The camera was quite quick to power on and get to first shot. Subsequent shots were also relatively quick (about 1/2 second between frames depending on the shooting mode). Raw+JPEG is a shooting option for those who want to hedge their bets.

Similarly the 720p video (and accompanying audio) quality was surprisingly good for a point and shoot. I had no problem mixing video clips along with stills into a 1080p slideshow and having them look good side by side and having the audio from the Lumix LX5 hold up well as part of the soundtrack (The LX5 features Dolby Digital Creator to help it capture high-quality audio—whatever tricks it uses, they work).

There are two other video related innovations I really enjoyed. The first is a dedicated “record movie” button which can be used independent of camera mode to start a video. That was much more convenient than having to find a switch in the dark to get into movie mode. The second is a slider on the lens which changes the aspect ratio between 1:1, 4:3, 16:9 and 3:2. I found that handy when I knew I wanted to be shooting wide format video or stills that were compatible with my D-SLR for example. The only downside is that sometimes that slider moved by accident and it took me a little while to realize what had happened.

The Lumix LX5 also features dozens of shooting modes and is chock full of custom settings. The dial on top is great for moving between the main modes, but I found the buttons on the back very counter-intuitive. If I had one knock on the camera it would be the menu system for the controls. Personally I prefer the Canon Powershot controls or the Fuji controls over the Lumix version.

The only other complaint I have about the Lumix is the lack of an optical viewfinder. Unfortunately that is increasingly the norm, but those who are still clinging to the joys of sighting through their camera can certainly move to the larger Canon Powershot G12 which does feature both LCD and optical viewing.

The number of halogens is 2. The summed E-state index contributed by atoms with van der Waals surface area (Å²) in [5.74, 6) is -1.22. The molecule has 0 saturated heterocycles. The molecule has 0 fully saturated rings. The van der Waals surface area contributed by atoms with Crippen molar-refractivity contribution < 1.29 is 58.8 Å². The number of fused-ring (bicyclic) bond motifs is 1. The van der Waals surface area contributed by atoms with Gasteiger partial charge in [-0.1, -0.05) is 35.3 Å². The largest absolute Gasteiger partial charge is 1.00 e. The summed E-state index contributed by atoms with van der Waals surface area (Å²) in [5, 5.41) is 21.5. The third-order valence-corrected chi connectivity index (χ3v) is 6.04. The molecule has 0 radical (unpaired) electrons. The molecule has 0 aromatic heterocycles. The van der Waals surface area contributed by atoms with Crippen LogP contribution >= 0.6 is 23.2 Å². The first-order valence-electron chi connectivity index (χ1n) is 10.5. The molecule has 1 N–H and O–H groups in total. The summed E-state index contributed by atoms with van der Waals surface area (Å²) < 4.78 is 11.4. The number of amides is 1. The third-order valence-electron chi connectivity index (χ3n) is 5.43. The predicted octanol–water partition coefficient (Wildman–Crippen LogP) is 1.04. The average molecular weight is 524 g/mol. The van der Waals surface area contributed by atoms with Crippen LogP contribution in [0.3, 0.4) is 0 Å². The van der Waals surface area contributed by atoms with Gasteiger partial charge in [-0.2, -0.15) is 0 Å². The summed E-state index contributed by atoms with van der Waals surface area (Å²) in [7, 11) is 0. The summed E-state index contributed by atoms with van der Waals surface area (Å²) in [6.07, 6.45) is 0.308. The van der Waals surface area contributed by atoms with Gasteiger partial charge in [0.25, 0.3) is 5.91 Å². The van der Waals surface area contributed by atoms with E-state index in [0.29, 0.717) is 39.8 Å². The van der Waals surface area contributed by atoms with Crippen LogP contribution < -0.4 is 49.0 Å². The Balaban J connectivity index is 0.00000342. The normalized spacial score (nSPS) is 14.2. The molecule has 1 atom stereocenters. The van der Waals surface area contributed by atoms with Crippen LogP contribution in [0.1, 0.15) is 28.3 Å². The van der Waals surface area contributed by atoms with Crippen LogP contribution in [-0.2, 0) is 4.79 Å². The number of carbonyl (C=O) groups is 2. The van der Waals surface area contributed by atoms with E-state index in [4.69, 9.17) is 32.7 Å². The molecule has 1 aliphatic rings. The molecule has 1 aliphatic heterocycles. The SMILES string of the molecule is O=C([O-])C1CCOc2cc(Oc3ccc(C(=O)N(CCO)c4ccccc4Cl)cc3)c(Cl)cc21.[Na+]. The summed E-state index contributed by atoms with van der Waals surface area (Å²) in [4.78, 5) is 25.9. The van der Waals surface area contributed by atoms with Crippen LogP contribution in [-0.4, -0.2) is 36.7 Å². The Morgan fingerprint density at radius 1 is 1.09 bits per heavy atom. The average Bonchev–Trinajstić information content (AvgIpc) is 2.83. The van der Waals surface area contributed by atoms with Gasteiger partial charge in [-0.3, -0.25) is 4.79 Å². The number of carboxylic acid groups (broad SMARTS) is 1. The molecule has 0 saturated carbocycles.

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This memorable candid of Dianne from our safari with a Meerkat was only possible because I had a small and unobtrusive point and shoot that was easy to maneuver in a crowded situation. Photo taken with Panasonic Lumix DMC-LX5.

For pure image quality and small size, the Lumix LX5 is a clear win. And at $399 from B&H it is hard to beat the price for all the power it packs. You won’t find more punch in a smaller package. But if you are hooked on having an optical viewfinder or are used to the Canon Powershot user interface and menu system then the Canon Powershot G12 is an amazing camera also at the slightly higher price of $499.

If you’re not sure you want to commit to a high-end and somewhat bulky point and shoot the Canon Powershot S95 is a truly awesome option. It doesn’t quite measure up to the G12 or LX5 in low light (although it does capture both Raw and JPEG images), but it is overall the best value in a cigarette pack sized model.